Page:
We have covered the internals of token servers and talked about architecture and integration of token services. Now we need to look at some of the different deployment models and how they match up to different types of businesses. Protecting medical records in multi-company environments is a very different challenge than processing credit cards for thousands of merchants.

Central Token Server

The most common deployment model we see today is a single token server that sits between application servers and the back end transaction servers. The token server issues one or more tokens for each instance of sensitive information that it recieves. For most applications it becomes a reference library, storing sensitive information within a repository and providing an index back to the real data as needed. The token service is placed in line with existing transaction systems, adding a new substitution step between business applications and back-end data processing.

As mentioned in previous posts, this model is excellent for security as it consolidates all the credit card data into a single highly secure server; additionally, it is very simple to deploy as all services reside in a single location. And limiting the number of locations where sensitive data is stored and accessed both improves security and reduces auditing, as there are fewer systems to review.

A central token server works well for small businesses with consolidated operations, but does not scale well for larger distributed organizations. Nor does it provide the reliability and uptime demanded by always-on Internet businesses. For example:

  • Latency: The creation of a new token, lookup of existing customers, and data integrity checks are computationally complex. Most vendors have worked hard to alleviate this problem, but some still have latency issues that make them inappropriate for financial/point of sale usage.
  • Failover: If the central token server breaks down, or is unavailable because of a network outage, all processing of sensitive data (such as orders) stops. Back-end processes that require tokens halt.
  • Geography: Remote offices, especially those in remote geographic locations, suffer from network latency, routing issues, and Internet outages. Remote token lookups are slow, and both business applications and back-end processes suffer disproportionately in the event of disaster or prolonged network outages.

To overcome issues in performance, failover, and network communications, several other deployment variations are available from tokenization vendors.

Distributed Token Servers

With distributed token servers, the token databases are copies and shared among multiple sites. Each has a copy of the tokens and encrypted data. In this model, each site is a peer of the others, with full functionality.

This model solves some of the performance issues with network latency for token lookup, as well as failover concerns. Since each token server is a mirror, if any single token server goes down, the others can share its load. Token generation overhead is mitigated, as multiple servers assist in token generation and distribution of requests balances the load. Distributed servers are costly but appropriate for financial transaction processing.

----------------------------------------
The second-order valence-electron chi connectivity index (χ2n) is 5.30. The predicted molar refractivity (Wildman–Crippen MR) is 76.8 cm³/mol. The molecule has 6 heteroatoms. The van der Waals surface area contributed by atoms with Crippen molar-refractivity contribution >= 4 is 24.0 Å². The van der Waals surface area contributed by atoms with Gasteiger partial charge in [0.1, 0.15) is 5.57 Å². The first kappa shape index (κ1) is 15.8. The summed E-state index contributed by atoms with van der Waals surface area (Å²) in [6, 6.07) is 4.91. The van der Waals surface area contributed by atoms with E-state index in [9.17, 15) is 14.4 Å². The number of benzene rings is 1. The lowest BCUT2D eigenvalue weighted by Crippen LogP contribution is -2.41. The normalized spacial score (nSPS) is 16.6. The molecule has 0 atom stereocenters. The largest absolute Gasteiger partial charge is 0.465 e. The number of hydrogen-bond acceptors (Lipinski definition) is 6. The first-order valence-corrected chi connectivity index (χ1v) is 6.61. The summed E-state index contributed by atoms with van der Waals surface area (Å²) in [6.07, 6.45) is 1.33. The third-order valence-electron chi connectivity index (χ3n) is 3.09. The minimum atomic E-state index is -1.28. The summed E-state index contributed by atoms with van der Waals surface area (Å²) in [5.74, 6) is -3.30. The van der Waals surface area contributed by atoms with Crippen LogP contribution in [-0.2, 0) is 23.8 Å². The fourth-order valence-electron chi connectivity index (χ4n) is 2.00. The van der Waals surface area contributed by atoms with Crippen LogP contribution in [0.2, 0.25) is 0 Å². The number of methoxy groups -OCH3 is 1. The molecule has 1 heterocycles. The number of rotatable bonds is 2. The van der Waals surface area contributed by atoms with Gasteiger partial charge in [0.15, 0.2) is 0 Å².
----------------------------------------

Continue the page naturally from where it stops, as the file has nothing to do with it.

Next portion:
While this model offers the best option for uptime and performance, synchronization between servers requires careful consideration. Multiple copies means synchronization issues, and carefully timed updates of data between locations, along with key management so encrypted credit card numbers can be accessed. Finally, with multiple databases all serving tokens, you increase the number of repositories that must be secured, maintained, and audited increases substantially.

Partitioned Token Servers

In a partitioned deployment, a single token server is designated as ‘active’, and one or more additional token servers are ‘passive’ backups. In this model if the active server crashes or is unavailable a passive server becomes active until the primary connection can be re-established. The partitioned model improves on the central model by replicating the (single, primary) server configuration. These replicas are normally at the same location as the primary, but they may also be distributed to other locations. This differs from the distributed model in that only one server is active at a time, and they are not all peers of one another.

Conceptually partitioned servers support a hybrid model where each server is active and used by a particular subset of endpoints and transaction servers, as well as as a backup for other token servers. In this case each token server is assigned a primary responsibility, but can take on secondary roles if another token server goes down. While the option exists, we are unaware of any customers using it today.

The partitioned model solves failover issues: if a token server fails, the passive server takes over. Synchronization is easier with this model as the passive server need only mirror the active server, and bi-directional synchronization is not required. Token servers leverage the mirroring capabilities built into the relational database engines, as part of their back ends, to provide this capability.

Next we will move on to use cases.